When I signed up for a recent medical mission trip with Cru, one of the things I wanted to do was to show God’s love to the people there.
The schedule was packed, and opportunities were rife. Partnering with a local church, PCF, we were supposed to minister at North Cemetery, Correctional Institute for Women (CIW), Aeta tribe and more.
Our role was to mainly provide both medical aid in terms of clinics, as well as reaching the people through songs, testimonies, and skits.
Little did I know how I actually did not really understand what “showing God’s love” meant.
Is this love?
Have you ever relied on your own human love and compassion in situations?
I definitely did on this mission trip and soon discovered how limited it was.
On our very first day, as silly as it sounds, what filled my mind was a fear of the stray dogs around me. So much so that I ended up hardly talking to the children.
Many times, I would also use fatigue as a legit excuse not reach out and talk and play with the kids.
Elizabeth (L) looks on as Dr Don Cua provides free medical consultation services to at-risk communities
It wasn’t until we visited a girls’ home everything changed.
During the visit, we were given a lot of time to play and interact with the girls. They were really friendly and played happily with all my team members—except me.
Somehow, there was just no one who really wanted to play with me, no matter how hard I tried.
Feeling insecure, I started looking for girls to sit and talk with, to make it look like the girls also liked me.
After we left the girls’ home, I realised how impure my intentions were!
At that moment of realisation, I repented and submitted to God once again, asking Him to fill me with His love.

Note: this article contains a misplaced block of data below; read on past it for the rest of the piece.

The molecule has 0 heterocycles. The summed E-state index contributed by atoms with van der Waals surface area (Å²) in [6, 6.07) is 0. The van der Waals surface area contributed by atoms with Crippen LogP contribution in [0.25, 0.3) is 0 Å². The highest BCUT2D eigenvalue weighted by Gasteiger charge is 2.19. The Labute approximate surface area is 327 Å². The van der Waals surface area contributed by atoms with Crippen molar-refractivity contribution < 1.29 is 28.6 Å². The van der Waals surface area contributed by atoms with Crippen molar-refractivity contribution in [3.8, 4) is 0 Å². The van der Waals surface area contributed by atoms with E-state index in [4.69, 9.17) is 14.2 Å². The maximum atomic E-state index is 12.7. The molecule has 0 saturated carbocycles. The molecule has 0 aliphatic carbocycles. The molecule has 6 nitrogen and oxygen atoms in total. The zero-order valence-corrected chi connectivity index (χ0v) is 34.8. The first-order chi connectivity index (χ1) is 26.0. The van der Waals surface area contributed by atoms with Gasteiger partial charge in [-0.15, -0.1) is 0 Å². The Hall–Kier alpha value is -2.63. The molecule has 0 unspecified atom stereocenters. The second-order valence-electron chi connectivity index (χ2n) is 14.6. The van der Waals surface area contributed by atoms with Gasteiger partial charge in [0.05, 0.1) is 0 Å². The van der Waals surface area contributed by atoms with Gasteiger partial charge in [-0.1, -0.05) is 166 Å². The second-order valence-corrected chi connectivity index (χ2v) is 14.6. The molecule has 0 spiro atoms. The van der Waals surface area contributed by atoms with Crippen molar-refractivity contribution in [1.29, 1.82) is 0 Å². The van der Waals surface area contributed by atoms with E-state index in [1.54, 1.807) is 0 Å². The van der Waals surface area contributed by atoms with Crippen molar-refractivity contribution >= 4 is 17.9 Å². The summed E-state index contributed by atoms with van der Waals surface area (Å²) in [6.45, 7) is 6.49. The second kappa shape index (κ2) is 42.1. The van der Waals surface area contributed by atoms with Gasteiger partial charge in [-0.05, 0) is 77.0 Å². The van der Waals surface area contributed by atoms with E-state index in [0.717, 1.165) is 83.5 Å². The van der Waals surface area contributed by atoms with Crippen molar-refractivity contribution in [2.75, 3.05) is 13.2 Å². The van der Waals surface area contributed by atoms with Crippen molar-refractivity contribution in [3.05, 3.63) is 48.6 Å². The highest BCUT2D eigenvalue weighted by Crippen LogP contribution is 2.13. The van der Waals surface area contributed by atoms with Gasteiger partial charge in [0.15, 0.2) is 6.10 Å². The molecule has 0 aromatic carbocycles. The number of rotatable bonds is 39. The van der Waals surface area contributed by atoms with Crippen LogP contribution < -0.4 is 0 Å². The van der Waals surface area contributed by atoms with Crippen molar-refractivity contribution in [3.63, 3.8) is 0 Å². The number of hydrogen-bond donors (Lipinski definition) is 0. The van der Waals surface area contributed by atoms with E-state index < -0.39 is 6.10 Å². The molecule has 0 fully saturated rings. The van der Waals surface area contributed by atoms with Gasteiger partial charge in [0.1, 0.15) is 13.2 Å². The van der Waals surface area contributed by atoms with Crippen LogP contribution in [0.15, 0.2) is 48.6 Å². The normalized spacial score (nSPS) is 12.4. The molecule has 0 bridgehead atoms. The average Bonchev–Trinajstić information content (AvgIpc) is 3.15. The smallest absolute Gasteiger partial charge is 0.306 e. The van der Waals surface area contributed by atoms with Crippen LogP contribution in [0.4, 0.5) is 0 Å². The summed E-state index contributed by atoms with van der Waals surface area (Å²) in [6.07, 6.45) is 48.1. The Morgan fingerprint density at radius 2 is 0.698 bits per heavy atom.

Reaching out through skits and games to the children.
On the second last day at Matutum, a squatter area in Manila, as I learnt of the struggles the children faced in their neighborhood, God simply filled me with compassion for them.
Out of my mouth came forth encouragement, telling them of the safety, peace and comfort they can find in God!
I realised that it was only when I thought less about myself, focused on Jesus’ love and others, true love flowed.
Compassion: a universal language
Matutum was no heaven. The living conditions were poor, with steel-plated houses cramped into small alleys and rubbish and personal belongings cluttering the small walkway.
Our team’s task was to walk through the neighbourhood and pray for people along the journey.
On a prayer walk through the squatters.
A little girl, around four to five years old, held my hand and followed me.
When we stopped to pray for an old lady, she suddenly pulled me slightly backwards and pointed upwards.
She was preventing me from getting splashed by water dripping from the roof!
Her small act of kindness really touched and shocked me. The way she loved me and looked out for me despite her own needs, and even at her young age, reminded me of how Jesus has called us to love others – with a self-sacrificial kind of love.
Here was I, mostly preoccupied with taking care of myself, but a girl whom I thought I was sent to love, had even greater capacity to reciprocate love.
How to truly love in missions?
Many times, in missions, we think it’s about us heading overseas to show love in a myriad of ways: humanitarian aid, emotional support, spiritual care etc..
It’s still self-centred love—which has limits.
Our team of medical students from NUS Yong Loo Lin School of Medicine. [Second row (L-R): Aaron, Nicholas, Judith, Eleanor, Charlotte, Elizabeth; First row (L-R): Shaun, Klara, Shi Jed
Not in picture: Rae-Ann, Emma, Joyce, Uno]
True selfless gospel-centred love starts by us realising we’re all part of humanity: steeped in both sin and immense potential to love.
Only then can we truly love: with listening, understanding and respect.
Elizabeth is a current NUS medical student who enjoys watching Netflix, reading twisted fairy tales and swimming. She cherishes the privilege of growing as a child of God and leading a small group community of friends in Covenant Evangelical Free Church.
More than two years ago, Amy* experienced an anxiety trigger incident that started her journey back to mental wholeness. Read more about her journey here.
When both business and mission work were thriving, Olive Vine co-founder Jason was diagnosed with a very rare form of brain tumour.
From underdog to thriving ministry, Athletes in Action Singapore sees God's hand at every step
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